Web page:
Why Mixing Phenibut and Alcohol Is Not A Good Idea
Phenibut is an anti-anxiety supplement and mood enhancer known for its ability to boost morale, promote calmness and reduce feelings of stress. It has also been known to possess nootropic properties such as improving cognitive functions and protecting the brain from harmful stresses.
Many people liken the effects of phenibut to that of alcohol. This is understandable since both substances have interactions with similar receptors within the brain. Like alcohol, phenibut use can bring about negative reactions and should be used carefully. For a more thorough evaluation of phenibut, please read our extensive guide.
How To Use Phenibut Safely
In order to get the most out of your phenibut experience, it is important to understand what constitutes proper usage. Since this compound is unregulated in most countries, some people assume that it is not very dangerous -- this would be an inaccurate assumption.
Phenibut is not risk-free and is very dose sensitive, meaning that taking too much can cause negative side effects. To fully understand the importance of proper dosing, we recommend reading our detailed article dedicated to just that.
Beyond taking the correct amount, it is also important not to mix phenibut with any other drugs, especially any that are GABAergic such as alcohol or benzodiazepines. These interactions are specifically dangerous because they potentiate each other.
We will now take a closer look at how alcohol reacts with phenibut. To hear about a first-hand experience, please watch the video below...
The Dangers Of Mixing Alcohol With Phenibut
Alcohol and phenibut are both Central Nervous System depressants, directly targeting GABA receptors in the brain (GABAergics). It is this unique interaction that is able to produce the anxiolytic effects that many are so fond of.
Given these similarities, some users have experimented with combining them for added effects or increased intoxication. While it is true that the two compounds potentiate each other, it can be exceptionally dangerous to mix them.
Mixing the two can cause over-stimulation of the GABA receptors which may lead to temporary impairments of physical and mental abilities, excessive fatigue, acute depression and even episodes of unconsciousness.
Some users who have experimented with combining alcohol with phenibut have reported that 1 drink feels like 3, three drinks feel like 8 and so on. As you can imagine, this can be a dangerous combination indeed and is exactly why the two substances should never be taken congruently.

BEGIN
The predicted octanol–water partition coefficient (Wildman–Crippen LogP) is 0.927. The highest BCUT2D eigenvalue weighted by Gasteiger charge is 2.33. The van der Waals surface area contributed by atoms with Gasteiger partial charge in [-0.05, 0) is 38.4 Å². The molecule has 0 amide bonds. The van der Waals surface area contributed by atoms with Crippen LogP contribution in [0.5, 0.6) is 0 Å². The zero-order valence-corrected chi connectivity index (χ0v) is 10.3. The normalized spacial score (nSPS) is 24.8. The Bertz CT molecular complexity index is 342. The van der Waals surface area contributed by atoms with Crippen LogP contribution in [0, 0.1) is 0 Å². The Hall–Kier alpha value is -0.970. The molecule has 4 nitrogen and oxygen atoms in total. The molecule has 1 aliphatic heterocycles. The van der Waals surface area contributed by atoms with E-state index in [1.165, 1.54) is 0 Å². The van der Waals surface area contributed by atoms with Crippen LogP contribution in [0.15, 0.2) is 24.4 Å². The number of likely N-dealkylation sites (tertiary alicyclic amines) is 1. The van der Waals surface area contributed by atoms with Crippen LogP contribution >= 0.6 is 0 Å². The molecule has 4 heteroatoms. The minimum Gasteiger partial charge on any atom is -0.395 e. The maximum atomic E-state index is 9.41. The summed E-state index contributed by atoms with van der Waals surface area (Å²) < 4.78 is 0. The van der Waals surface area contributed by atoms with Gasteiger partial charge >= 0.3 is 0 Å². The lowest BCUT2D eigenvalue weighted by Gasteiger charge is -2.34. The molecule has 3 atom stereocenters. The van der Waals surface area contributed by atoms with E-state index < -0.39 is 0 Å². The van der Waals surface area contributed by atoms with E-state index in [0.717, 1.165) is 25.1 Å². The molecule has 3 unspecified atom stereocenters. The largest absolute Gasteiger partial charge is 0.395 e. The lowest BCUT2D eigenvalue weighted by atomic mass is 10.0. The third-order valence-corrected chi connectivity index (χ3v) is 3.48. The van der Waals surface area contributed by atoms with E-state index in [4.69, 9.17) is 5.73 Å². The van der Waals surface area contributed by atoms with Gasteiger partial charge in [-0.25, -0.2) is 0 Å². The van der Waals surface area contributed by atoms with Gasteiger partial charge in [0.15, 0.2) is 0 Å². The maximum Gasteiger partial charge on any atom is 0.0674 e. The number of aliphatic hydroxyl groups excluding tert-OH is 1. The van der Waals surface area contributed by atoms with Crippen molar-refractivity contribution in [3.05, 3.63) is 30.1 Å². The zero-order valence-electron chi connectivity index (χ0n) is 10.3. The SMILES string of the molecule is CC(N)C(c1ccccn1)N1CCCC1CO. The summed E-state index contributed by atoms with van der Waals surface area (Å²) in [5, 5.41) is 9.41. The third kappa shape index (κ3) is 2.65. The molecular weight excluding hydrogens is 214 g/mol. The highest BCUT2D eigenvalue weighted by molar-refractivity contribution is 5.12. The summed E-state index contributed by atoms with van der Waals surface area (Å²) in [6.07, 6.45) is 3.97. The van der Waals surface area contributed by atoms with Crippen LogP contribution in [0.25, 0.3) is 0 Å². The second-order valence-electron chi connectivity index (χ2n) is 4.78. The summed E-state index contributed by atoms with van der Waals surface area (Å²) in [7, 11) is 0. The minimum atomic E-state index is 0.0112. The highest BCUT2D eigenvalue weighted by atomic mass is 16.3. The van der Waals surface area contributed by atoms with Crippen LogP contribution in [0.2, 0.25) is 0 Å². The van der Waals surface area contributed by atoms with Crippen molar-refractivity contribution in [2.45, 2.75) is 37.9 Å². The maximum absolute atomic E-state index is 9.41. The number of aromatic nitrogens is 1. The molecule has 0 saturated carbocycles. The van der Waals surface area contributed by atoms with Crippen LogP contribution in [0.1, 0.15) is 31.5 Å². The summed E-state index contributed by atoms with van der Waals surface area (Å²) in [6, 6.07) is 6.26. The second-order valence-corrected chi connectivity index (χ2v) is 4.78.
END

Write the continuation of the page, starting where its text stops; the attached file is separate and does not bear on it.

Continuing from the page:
Can Phenibut Really Help Cure Hangovers?
Hangovers leave you feeling low, depressed and anxious, and these are the qualities that phenibut is proven to combat. It appears that phenibut could help cure hangovers because it mainly works to reduce anxiety and stress, and promote feelings of calmness and overall well being.
Therefore, it may have the ability to reduce the aching joints, headaches, and depression associated with alcohol hangover by targeting the GABA-b receptors. So in essence, phenibut can be used to eliminate symptoms of alcohol hangover and withdrawal when used appropriately.
However, there is something about this combination that you need to understand…if phenibut is taken while too much alcohol is in the system then it may have the opposite effect and make you feel very sick. While phenibut may be used to lessen the symptoms of alcohol hangover in some, these two drugs should never be mixed or taken in close succession.
Using Phenibut As An Alternative To Alcohol
We've established that phenibut should not be used in succession with alcohol, but it may be a healthier alternative for some. When used properly, phenibut can actually provide a much 'cleaner' experience as it can produce the lack of inhibitions that is associated with alcohol without the loss of motor-control that often accompanies.
One demographic that notably supports using phenibut instead of alcohol are those that are serious about weight lifting or physical fitness. Perhaps you've heard someone say they don't like to drink because it messes with their 'gains'. This is because alcohol interferes with protein synthesis. Phenibut does not have this problem.
Check out this video review where one user describes his experiences with phenibut in relation to experiences he's has had with alcohol...
The main message you need to take away from this article is that phenibut and alcohol do not mix. This is no real surprise since alcohol can't be safely mixed with most mind-altering substances, but it is especially important in this case since both of these compounds are GABAergics.
So to recap -- do not take phenibut prior to a night out hoping to get drunk faster or to combat an alcohol hangover the next day. You could find yourself feeling very sick. Instead, use this nootropic responsibly and follow safety guidelines. You may even consider using phenibut in substitution of alcohol exclusively.